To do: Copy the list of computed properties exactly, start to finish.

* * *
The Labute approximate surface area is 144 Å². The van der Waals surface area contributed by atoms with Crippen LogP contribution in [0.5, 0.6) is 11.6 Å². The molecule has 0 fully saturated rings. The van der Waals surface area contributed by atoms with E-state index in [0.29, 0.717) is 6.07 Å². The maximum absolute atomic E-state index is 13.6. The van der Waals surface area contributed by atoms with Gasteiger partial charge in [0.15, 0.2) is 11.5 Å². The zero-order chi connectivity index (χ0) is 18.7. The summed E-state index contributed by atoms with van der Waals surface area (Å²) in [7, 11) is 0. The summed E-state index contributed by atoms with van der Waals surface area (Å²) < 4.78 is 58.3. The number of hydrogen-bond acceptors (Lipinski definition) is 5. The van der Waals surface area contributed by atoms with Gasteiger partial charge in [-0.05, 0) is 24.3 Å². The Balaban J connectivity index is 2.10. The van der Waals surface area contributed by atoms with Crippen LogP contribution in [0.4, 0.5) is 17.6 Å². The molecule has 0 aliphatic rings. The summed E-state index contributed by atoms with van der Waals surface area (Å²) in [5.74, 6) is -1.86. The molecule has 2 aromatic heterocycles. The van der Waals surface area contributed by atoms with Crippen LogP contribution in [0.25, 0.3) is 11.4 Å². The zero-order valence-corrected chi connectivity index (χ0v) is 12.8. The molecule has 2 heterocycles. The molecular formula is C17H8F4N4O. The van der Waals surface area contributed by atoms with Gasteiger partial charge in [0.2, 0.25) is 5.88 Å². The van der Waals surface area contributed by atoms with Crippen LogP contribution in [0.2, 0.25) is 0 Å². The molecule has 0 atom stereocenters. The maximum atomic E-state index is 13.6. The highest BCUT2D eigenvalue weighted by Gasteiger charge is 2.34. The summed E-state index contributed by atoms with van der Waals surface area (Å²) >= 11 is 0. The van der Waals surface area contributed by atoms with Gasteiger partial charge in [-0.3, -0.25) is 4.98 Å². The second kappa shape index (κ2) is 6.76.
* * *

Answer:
The Labute approximate surface area is 144 Å². The van der Waals surface area contributed by atoms with Crippen LogP contribution in [0.5, 0.6) is 11.6 Å². The molecule has 0 fully saturated rings. The van der Waals surface area contributed by atoms with E-state index in [0.29, 0.717) is 6.07 Å². The maximum absolute atomic E-state index is 13.6. The van der Waals surface area contributed by atoms with Gasteiger partial charge in [0.15, 0.2) is 11.5 Å². The zero-order chi connectivity index (χ0) is 18.7. The summed E-state index contributed by atoms with van der Waals surface area (Å²) in [7, 11) is 0. The summed E-state index contributed by atoms with van der Waals surface area (Å²) < 4.78 is 58.3. The number of hydrogen-bond acceptors (Lipinski definition) is 5. The van der Waals surface area contributed by atoms with Gasteiger partial charge in [-0.05, 0) is 24.3 Å². The Balaban J connectivity index is 2.10. The van der Waals surface area contributed by atoms with Crippen LogP contribution in [0.4, 0.5) is 17.6 Å². The molecule has 0 aliphatic rings. The summed E-state index contributed by atoms with van der Waals surface area (Å²) in [5.74, 6) is -1.86. The molecule has 2 aromatic heterocycles. The van der Waals surface area contributed by atoms with Crippen LogP contribution in [0.25, 0.3) is 11.4 Å². The zero-order valence-corrected chi connectivity index (χ0v) is 12.8. The molecule has 2 heterocycles. The molecular formula is C17H8F4N4O. The van der Waals surface area contributed by atoms with Gasteiger partial charge in [0.2, 0.25) is 5.88 Å². The van der Waals surface area contributed by atoms with Crippen LogP contribution in [0.2, 0.25) is 0 Å². The molecule has 0 atom stereocenters. The maximum atomic E-state index is 13.6. The highest BCUT2D eigenvalue weighted by Gasteiger charge is 2.34. The summed E-state index contributed by atoms with van der Waals surface area (Å²) >= 11 is 0. The van der Waals surface area contributed by atoms with Gasteiger partial charge in [-0.3, -0.25) is 4.98 Å². The second kappa shape index (κ2) is 6.76.